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© Linda Lencovic

These beauties are really simple and perfect for knitting two at a time magic loop or for beginners and knit up in a couple evenings.

The pattern is available for download now on Ravelry and will be available free with yarn purchase of both TWIST and HEATH yarns for the pattern till the end of the month as a special promotion for those of you that can’t make the yarn fairs coming up here in the UK! For those of you at Unwind and Fibre-East I will have the yarns available and will email you the pattern on purchase.

I am hoping to have a Knit Along with these in August, so stay tuned for details!

Beachward Bound!

As most of you already know, as I have been mentioning incessantly, I will be at Unwind Brighton this coming weekend. SO EXCITED.

I have been trying to get a last minute top finished in L’heure Bleue – Bristol Ivy’s beautiful Kit Camisole. I am very, very nearly there! I am adding an i-cord edging so it is taking a bit longer to finish. The colour is so perfect. I just can’t wait!

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[Kit Camisole hem - ISLINGTON fingering 'L'heure Bleue']

As I will be away this weekend and am not sure which stock I will be bringing back, the shop will also be closed from Friday June 11 to Monday June 12.

Hope to see many of you there for loads of fun!!

The dreaded ‘P’ word

‘Pilling is a pet peeve for lots of knitters. When your finished objects start to pill, they begin to look old and the beauty of the yarn, the design, and the workmanship is diminished. Why does pilling happen?’ – Clara Parkes, Knitting Daily

Have you ever knit a jumper, worn it once or twice and realised the yarn you used pills like there is no tomorrow? For someone like me, who abhors what I call the ‘Devil’s Balls’, this  is the worst feeling ever. Before starting Kettle Yarn Co. I would spend weeks searching for the ‘perfect yarn’ for a project, always seeking that Holy Grail  of yarn blends – deliciously soft and not itchy but a yarn that will still wear like hardier, crunchy wool without pilling.

image from my Aidez in Cascase Eco+ in 2012

I’d always assumed that pilling in a store bought jumper indicated an inferior yarn had been used, but soon learned that fibre type, length, ply, twist – many factors can contribute to pilling in a yarn. It wasn’t until I began researching yarn qualities and construction that I really started to understand  the hows and whys of pilling. Clara Parkes‘ brilliant books – The Knitter’s Book of Wool and The Knitter’s Book of Yarn – and her various articles on yarn construction started an extreme case of what I call ‘yarnitis’ – a feverish need to KNOW yarn.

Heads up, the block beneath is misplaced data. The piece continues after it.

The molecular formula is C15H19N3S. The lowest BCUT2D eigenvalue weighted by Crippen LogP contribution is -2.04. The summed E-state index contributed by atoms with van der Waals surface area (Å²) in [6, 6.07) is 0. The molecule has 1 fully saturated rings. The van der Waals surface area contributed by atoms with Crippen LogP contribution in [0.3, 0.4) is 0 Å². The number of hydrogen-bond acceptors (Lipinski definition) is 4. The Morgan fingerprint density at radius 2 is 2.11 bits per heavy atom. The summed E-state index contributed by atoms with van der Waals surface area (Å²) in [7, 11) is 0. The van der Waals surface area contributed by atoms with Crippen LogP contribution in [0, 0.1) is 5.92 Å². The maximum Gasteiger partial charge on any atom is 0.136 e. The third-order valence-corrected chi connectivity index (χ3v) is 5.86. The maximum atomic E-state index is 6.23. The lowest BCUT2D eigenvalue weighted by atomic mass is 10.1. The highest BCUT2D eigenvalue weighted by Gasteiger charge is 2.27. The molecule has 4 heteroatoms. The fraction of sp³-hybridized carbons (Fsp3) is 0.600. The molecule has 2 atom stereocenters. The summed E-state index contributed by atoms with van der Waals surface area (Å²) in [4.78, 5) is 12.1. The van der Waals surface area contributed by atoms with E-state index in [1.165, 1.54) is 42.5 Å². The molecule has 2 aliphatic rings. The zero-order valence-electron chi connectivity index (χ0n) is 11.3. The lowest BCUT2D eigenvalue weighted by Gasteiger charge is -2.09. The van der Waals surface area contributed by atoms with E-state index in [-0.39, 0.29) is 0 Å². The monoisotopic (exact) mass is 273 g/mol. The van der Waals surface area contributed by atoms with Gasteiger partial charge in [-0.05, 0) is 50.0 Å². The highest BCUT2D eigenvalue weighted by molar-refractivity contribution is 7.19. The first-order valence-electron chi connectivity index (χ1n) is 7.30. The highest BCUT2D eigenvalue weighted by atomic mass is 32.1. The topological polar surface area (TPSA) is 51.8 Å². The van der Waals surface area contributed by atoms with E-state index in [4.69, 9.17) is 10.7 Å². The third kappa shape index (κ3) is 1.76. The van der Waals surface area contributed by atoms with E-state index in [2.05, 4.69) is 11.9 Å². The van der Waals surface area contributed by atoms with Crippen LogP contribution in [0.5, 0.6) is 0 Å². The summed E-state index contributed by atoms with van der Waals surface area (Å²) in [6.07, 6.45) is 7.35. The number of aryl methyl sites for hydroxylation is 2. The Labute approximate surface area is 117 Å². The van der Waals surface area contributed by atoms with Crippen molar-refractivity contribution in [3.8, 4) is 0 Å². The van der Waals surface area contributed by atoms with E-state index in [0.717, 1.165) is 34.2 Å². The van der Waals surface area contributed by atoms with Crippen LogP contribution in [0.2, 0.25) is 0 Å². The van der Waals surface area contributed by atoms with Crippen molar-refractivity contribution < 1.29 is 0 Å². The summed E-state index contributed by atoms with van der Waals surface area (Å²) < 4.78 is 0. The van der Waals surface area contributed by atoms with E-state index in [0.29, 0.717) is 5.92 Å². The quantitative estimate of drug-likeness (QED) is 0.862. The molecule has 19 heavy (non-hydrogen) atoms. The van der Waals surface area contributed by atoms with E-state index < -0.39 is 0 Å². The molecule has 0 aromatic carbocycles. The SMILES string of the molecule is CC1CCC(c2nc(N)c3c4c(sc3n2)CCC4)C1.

This led years of hands-on experience, swatching, wearing and rigorously testing a large number of different blends for that illusive perfect blend.

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Through this research I began to slowly get an understanding of how long staple yarns are hard wearing and low pilling; How those longer strands have less ends poking their little heads out in a woven length of yarn to ball up and how thicker micron weights – yarns thicker than than  the ever-pervasive Merino ,which is prone to pilling – are more able to resist abrasion. Unfortunately this hardy robustness is also what can make them itchy as those tiny pill resistant ends can also feel pokey to sensitive skins.

It turns out that the cost of  soft yarn is often pilling and/or damage to fibres as those short, tender threads that give us gentle garments are also naturally prone to abrasion. To quote my yarn-hero Clara again on how to deal with pilling:

‘Remove as many of the pills as you can, either by plucking (if they come off easily) or by snipping (if they resist). That first batch of fibers doesn’t want anything to do with the fabric, so let it go.’ 

So when you finally come to terms and accept that some pilling is completely natural and to be expected in soft yarn, how much is too much? And what are the qualities one should look for in a yarn blend to ensure long lasting wear in a project? These are questions I have asked myself over and over while choosing yarns for Kettle Yarn Co.

I still believe that no pilling is the best policy, therefore strive for as close to that perfection as I can get! To help you plan your projects with my yarns I’ve created a ‘wear chart’ that shows my blends and gives an indication of how many shaves it will take before light pilling (and ONLY LIGHT) stops completely.

Just as an indication, my Relax jumper knit in ISLINGTON – a two shave blend-  has been worn at least once a week since I finished it in July last year. It still looks brand new and I’ve never had to shave it! It still only has the tiniest micro-balls that aren’t bothering me yet.

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Most of you will never even notice the light pilling I am referring to, but for the ultra-picky – like  me- you can choose which blends will best suit your intended garments!

 

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I’d love to know if people think this is a good idea and if it helps you!

Yaktastic at A Playful Day…

Some time ago the dynamic Kate from A Playful Day was kind enough to invite me to her lovely blog for a guest post and I though it might be the perfect time to unveil a bit more about my new exotic BEYUL – yak/silk/ sw merino blend….

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check out all the interesting faks about yaks and come by the booth at Unwind Brighton to see more colourways in the flesh!